Courage. Love. Passion. The only stats that really count.
Dan Benjamin, women’s basketball head coach at Mount Saint Joseph University (MSJ) and a former Mason coach and substitute teacher, knows this as well as anyone.
Benjamin’s 2014 season took an unexpected turn when freshman forward Lauren Hill joined the team. Hill was diagnosed with inoperable brain cancer after she committed to play basketball at MSJ her senior year in high school. The cancer has proven to be 100 percent fatal, and Hill was given one month to live in September of 2014. Despite these adversities, Hill’s dream was simple: to play in a college basketball game. The NCAA allowed MSJ’s season to start early, and the Lions faced Hiram College on November 2 at Xavier’s Cintas Center. The game had a crowd of 10,250. It sold out in 30 minutes.
The lethal diagnosis wasn’t the only unexpected turn — the cameras that have been cluttering the small gym at MSJ are a new aspect of the team’s practices. Hill’s courage to continue to play the game she loves has found its way onto news channels around the world.
“For the team it’s going from our small little campus (to) nationwide, and now internationally known,” Benjamin said. “I know (Hill) and I personally have gotten phone calls from (media in) Norway, Spain, France, Taiwan, (and) Canada.”
According to Benjamin, MSJ women’s basketball has never received such wide publicity, and the boom in media coverage has posed some unexpected challenges for his team.
“Our team is not used to playing in front of 10,000+ people,” Benjamin said. “We’re usually playing in front of 200 people, if that. So their focus has been challenged. The first couple days when we had cameras in the gym filming us we remained focus and they understood what was at hand.”
The tradition of “The Walk”refers to the Indiana University football team’s game day superstition of walking through the campus toward the stadium, and Benjamin replicated this to familiarize his team with the Cintas Center.
“I told (the team), ‘It doesn’t matter where we go, the cameras aren’t going to set who we are and the cameras aren’t going to take a shot (or) defend you,’” Benjamin said. “I say, ‘Just get in the moment and let yourself be an athlete. Let yourself take over as an athlete and don’t worry about what’s going on in the crowd.’”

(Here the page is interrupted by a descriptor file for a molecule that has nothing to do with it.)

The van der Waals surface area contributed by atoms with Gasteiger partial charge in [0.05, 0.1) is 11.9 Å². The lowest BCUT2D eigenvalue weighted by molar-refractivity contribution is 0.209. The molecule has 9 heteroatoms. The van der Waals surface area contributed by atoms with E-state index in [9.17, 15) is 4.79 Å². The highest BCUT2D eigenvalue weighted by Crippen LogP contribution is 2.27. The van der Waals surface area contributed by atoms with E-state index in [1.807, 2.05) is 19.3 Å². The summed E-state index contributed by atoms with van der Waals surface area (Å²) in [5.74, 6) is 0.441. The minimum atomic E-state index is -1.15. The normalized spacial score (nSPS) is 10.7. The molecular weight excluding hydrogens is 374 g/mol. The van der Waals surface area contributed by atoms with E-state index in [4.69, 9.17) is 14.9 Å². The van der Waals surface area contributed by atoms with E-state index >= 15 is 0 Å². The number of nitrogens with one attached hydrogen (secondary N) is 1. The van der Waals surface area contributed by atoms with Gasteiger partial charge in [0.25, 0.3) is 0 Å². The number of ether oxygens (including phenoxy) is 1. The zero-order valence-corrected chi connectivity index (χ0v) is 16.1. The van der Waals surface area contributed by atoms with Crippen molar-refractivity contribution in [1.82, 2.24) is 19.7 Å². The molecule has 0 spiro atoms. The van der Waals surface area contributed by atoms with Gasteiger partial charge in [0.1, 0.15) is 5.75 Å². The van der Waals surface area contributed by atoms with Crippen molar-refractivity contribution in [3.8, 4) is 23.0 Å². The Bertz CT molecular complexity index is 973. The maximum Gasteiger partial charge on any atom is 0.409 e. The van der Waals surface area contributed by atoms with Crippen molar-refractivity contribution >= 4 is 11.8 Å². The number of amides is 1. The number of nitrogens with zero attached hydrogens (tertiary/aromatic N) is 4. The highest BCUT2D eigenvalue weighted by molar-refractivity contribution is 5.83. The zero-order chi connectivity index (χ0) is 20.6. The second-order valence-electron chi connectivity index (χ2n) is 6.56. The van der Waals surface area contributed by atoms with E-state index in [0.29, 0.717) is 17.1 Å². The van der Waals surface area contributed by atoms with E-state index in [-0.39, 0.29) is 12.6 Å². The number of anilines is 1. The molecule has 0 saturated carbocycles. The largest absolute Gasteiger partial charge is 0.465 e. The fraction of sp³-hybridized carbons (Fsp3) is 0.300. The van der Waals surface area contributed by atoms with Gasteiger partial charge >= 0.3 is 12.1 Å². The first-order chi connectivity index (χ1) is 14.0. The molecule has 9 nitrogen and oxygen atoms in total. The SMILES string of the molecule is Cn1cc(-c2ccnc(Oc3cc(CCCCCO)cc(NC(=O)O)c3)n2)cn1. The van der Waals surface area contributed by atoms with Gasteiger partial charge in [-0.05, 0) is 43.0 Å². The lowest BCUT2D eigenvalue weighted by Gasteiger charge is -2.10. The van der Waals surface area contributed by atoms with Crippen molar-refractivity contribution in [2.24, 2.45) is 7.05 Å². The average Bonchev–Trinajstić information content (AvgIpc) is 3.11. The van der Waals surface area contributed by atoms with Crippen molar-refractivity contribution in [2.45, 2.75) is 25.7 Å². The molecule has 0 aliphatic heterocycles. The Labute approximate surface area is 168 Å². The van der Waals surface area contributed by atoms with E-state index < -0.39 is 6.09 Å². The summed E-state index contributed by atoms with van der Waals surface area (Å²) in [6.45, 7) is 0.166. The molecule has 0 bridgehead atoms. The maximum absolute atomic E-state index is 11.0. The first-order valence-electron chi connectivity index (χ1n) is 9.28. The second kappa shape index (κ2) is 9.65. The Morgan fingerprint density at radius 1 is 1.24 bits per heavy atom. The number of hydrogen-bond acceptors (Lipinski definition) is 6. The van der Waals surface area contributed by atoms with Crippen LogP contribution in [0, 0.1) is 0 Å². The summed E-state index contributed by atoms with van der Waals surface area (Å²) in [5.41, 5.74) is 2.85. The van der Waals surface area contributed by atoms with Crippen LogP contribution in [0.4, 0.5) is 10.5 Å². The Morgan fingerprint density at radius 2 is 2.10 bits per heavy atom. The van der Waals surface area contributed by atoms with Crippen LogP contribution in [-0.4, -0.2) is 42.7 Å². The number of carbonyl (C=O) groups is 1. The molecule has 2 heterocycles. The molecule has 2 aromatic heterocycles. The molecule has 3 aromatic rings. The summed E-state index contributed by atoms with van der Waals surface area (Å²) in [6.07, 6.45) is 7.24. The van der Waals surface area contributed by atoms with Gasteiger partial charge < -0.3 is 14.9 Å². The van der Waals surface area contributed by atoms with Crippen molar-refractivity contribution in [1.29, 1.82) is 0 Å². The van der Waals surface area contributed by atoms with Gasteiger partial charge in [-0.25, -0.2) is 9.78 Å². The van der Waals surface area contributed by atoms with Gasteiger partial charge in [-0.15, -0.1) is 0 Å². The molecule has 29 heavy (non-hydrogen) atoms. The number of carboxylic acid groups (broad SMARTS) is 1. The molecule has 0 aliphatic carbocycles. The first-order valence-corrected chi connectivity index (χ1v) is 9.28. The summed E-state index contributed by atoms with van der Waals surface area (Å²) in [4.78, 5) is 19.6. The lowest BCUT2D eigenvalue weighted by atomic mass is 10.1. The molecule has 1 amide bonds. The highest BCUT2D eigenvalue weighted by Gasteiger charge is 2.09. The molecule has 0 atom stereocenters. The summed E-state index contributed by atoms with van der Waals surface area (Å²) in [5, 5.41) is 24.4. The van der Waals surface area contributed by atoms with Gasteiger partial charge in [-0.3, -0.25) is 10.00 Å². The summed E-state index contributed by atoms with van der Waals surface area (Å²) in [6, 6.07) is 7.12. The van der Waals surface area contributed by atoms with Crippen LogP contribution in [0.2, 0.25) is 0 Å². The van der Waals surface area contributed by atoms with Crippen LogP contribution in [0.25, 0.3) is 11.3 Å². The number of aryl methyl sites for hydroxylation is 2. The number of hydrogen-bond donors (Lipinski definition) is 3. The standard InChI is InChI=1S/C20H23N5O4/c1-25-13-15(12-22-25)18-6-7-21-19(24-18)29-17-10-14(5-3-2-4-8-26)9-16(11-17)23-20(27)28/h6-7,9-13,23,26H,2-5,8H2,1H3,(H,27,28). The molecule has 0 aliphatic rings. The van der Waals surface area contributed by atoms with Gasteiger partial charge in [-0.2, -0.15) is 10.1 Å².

Benjamin said he is glad that he can help fulfill Hill’s dream of playing in a collegiate basketball game.
“I don’t know if it’s so much the weight, as it’s more the excitement and the bittersweet knowing that (Hill) can’t compete for more than 40 minutes, yet she is able to take the floor and do the things she wanted to do,” Benjamin said. “(She can) just say, ‘I wanted to play in a game, all I want to do is play in a game and just want to play the game I love and the game I have so much passion for,” Benjamin said.
According to Benjamin, many athletes today want recognition for their accomplishments, but Hill is only looking for the adrenaline rush of playing the sport she loves.
“Everybody nowadays thought of, ‘Hey I need a trophy and I get a trophy for showing up,’’’ Benjamin said. “That’s not (Hill). (Hill) said, ‘I don’t want your trophy, what I want is to compete. I don’t want to know how many points I have…I just want to know did my team win, or did we lose?’ That’s her, and it’s bittersweet knowing that I’ve had the opportunity to give this girl (the experience) to live out a dream, and just to play in a game.”’
According to Benjamin, Hill doesn’t want any special treatment because of the adversities she faces. She is, however, always sure to show her love for her coach and her teammates.
“She wants to be treated like a (teammate), she doesn’t want to be anything special,” Benjamin said. “She won’t let you do anything for her…Everyday when I see her she has to come talk to me. She has to give me a hug before she leaves. We do something where we preach after every practice, we get in our circle before they leave and I tell them I love them.”